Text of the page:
A: We’d like to work more with film schools developing programs where as part of the curriculum, students take a course or attend a seminar held by an AH representative about using animals in film. If the school can’t put us into their program yet, just having our Guidelines available at the school or distributed to students will help educate them. The earlier we reach the students, the better. These filmmakers will grow in their careers and will eventually be involved in large productions where they might end up working on films with large animals. That’s the point where you really worry about safety, so the earlier we can educate students, the better.

Q: What can you advise students or aspiring filmmakers wanting to use pets? Your Guidelines can look daunting.

A: If filmmakers choose to use a pet instead of trained animal, we have no control over that but we still recommend they review and adhere to our Guidelines. If the Guidelines seem overwhelming, call our LA office with questions, say – “All I want is for my dog to sit in a chair or walk across the room while we’re doing our filming, what are the guidelines?” Most of it is just common sense. Know that the animal you’re using is friendly and completely safe to be around people and other animals. You don’t want an animal on set that’s aggressive, skittish, or snaps. Think about what you’re going to do with this animal while you’re setting up shots. How many times do you actually need the real animal? Can you use a stuffed animal if there’s any concern about using a real animal? You don’t want a real dog sitting under hot lights while you’re setting up. Go to a toy store and get a stuffie look-alike of whatever animal you’re using. Make sure the animal won’t be in the way of a moving dolly and that she won’t be in area in which she can get stepped on. When she’s not being used on set have a suitable place for her to hang out, that she’s not running around loose. There needs to be a safe area like a crate or separate room for the animal. Make sure the pet has breaks and gets to lie down and rest or get something to eat and drink. If the pet isn’t kept in a crate, make sure it’s on a harness or leash so that should she get spooked by a loud noise or quick movement, she can’t jump down and run away. Plan ahead and prepare for all possible scenarios. That’s critical. If an animal won’t do what you want, what are your options? Have back up plans. How far should you go to try to get an animal to do something? If the animal won’t or can’t do what you want him to do, forcing him is inviting disaster. Even if the animal normally does something, an animal is an animal. You can never predict what it’s going to do or not do. It’s like working with a child. The producer has to be prepared.

Q: Who is responsible for the safety of a pet during filming?

A: The ultimate responsibility lies with the owners as they will suffer the anguish and grief if something happens to their pet. I recommend that pets not be passed around to people on set to play with. That can be overstimulating to animals, and if they’re all excited, they may not be able to perform the action you want them to perform. Many trainers make a general announcement on set – don’t touch animals while they’re working. Obviously, with the exotics, people are pretty good about asking before touching them but a lot of times, with dogs and cats, people just walk up and pet them without asking.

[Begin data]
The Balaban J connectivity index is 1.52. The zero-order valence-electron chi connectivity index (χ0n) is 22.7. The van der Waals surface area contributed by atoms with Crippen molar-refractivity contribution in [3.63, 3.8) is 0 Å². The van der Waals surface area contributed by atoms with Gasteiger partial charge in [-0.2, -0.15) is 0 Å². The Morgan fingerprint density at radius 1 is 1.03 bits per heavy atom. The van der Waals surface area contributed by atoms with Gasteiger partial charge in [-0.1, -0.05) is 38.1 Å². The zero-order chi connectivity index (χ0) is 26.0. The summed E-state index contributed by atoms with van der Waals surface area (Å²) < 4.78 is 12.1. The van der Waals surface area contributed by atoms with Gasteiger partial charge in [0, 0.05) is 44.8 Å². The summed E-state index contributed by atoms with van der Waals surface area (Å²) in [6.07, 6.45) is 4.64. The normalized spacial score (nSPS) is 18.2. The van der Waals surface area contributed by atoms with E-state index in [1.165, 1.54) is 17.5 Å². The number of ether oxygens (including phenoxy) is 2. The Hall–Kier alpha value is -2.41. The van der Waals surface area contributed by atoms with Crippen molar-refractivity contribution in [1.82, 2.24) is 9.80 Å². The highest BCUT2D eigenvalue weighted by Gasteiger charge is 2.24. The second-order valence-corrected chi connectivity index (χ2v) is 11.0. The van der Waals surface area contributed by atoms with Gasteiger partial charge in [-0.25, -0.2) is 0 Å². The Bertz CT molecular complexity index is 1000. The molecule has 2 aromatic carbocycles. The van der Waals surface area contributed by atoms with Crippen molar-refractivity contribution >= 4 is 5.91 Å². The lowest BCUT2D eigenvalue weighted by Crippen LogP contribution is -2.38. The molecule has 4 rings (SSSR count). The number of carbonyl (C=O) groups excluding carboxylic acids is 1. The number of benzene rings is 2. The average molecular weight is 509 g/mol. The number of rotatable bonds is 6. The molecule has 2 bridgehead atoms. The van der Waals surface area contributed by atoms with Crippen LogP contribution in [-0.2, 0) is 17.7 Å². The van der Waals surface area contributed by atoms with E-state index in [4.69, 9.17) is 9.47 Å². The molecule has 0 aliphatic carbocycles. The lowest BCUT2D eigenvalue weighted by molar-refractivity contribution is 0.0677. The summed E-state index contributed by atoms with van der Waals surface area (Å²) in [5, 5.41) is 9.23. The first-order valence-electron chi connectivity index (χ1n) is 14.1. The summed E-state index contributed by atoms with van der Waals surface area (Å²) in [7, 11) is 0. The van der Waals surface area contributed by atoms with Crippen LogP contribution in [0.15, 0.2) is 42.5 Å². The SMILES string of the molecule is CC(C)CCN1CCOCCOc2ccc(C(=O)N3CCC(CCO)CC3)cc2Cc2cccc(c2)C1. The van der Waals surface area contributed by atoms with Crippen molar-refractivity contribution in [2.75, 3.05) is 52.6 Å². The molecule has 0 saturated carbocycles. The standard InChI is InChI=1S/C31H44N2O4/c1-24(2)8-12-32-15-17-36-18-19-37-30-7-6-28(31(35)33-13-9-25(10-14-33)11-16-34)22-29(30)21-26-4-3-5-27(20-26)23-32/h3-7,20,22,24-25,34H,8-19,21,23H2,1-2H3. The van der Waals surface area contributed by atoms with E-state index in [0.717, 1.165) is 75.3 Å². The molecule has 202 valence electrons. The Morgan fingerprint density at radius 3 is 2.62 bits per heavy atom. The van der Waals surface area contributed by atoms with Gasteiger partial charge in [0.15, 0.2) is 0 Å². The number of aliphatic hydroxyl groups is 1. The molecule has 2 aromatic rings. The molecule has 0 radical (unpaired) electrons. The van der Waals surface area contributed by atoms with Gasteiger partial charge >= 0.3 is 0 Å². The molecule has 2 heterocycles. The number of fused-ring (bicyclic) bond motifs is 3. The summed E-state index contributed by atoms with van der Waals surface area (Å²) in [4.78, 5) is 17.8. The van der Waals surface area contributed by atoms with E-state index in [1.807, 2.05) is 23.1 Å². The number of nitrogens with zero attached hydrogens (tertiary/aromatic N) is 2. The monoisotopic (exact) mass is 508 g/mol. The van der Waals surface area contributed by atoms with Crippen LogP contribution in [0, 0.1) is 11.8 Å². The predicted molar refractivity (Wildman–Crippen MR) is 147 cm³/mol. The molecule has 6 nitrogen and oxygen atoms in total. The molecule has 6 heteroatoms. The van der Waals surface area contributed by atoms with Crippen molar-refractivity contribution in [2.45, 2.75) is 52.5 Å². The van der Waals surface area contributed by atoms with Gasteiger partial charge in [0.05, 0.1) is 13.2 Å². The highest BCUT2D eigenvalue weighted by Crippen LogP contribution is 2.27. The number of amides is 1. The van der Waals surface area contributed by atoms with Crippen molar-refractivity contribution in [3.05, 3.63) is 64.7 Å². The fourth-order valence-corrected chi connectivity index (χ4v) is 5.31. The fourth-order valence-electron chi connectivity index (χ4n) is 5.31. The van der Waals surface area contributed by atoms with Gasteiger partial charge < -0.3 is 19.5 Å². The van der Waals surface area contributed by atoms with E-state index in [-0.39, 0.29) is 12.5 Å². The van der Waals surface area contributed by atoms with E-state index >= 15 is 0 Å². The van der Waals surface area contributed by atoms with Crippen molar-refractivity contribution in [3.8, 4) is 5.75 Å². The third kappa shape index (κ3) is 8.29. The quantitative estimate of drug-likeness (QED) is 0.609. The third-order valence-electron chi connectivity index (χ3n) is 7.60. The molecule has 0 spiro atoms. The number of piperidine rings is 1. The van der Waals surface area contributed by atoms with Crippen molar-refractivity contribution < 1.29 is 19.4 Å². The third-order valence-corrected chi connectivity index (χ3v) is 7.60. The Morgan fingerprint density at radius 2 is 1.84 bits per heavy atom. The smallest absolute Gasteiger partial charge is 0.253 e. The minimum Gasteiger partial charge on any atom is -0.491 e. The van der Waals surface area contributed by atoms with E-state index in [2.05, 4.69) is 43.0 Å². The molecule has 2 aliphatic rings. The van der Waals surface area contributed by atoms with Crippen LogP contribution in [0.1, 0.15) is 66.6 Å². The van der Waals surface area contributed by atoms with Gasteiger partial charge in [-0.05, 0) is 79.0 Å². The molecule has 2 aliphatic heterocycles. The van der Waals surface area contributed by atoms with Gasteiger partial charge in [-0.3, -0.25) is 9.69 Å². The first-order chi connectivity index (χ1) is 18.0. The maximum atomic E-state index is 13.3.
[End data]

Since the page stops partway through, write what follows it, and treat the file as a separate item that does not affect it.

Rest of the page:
Q: Does AH have a problem with certain action shots?

A: If filmmakers wonder if a certain action shot can be obtained safely, call and ask us. If a filmmaker wants a dog to run off the end of the dock and jump into a lake to get an exciting shot, they should make the obvious choice. Pick a Labrador Retriever who loves to swim and run and jump off the dock and has actually practiced this. They shouldn’t choose a little Chihuahua that’s never been in the water.

Q: How did you get into the field?

A: I grew up in Michigan in a very animal-oriented family. We had the house with the invisible sucker sign hanging on the front of it – animals could see the sign, but we couldn’t. Animals constantly showed up at our door and people dumped their puppies and kittens off in our barn. We had dogs, cats, horses, guinea pigs, and hamsters, and just about everything else. As a teenager, I raised and trained a working Seeing Eye dog. After that, I raised a wonderful Doberman for obedience. After college, I tried a few careers, but didn’t really care for any of them. In the early 1990s, I moved to Key West, Florida. That was about the time the series “Key West” with Fisher Stevens and Jennifer Tilly was being filmed as a pilot. I accidentally met the medic on set and we started talking. He learned that I was a dive master with dive master medical training and said they’d been looking for someone else to work on set when they went to series. He asked if I was interested and I was. So, I went and got EMT certification and worked on that series as the medic when the other medic wasn’t available. After the series ended, I worked fulltime as an EMT paramedic and part time as paramedic in film. I also volunteered with my dog in the education department at the Humane Society of Broward County. We went around to schools and taught pet education to the kids. Through that, I began working as a surgical assistant for the shelter. I was basically done the same things for animals that I was doing for humans. It was hard working for the shelter, for obvious reasons, but it was also very rewarding and I loved it. One day I was watching a movie through the credits and saw the “No Animals Were Harmed® in the Making of this Film” disclaimer and that a representative was on set to monitor all animal action. A light went off in my head – “Hey, that’s a job. If somebody was on set that means it’s an actual job.” I sent my resume to the recruiting office in LA and got an interview. My background with horses and dogs, and dog training, and medical and film experience worked well together for the position. I then went through the AH training which basically teaches film and set etiquette, which I already knew from my experience on set, and learning report writing and the Guidelines. Right now, I live in Virginia. As my husband is in the military, we move around a bit, but as my job requires a lot of travel, I can do it from wherever we’re based. Though most of my work is in this area, I’ve traveled all over the country. I’ve been to Mexico, Canada, Wyoming.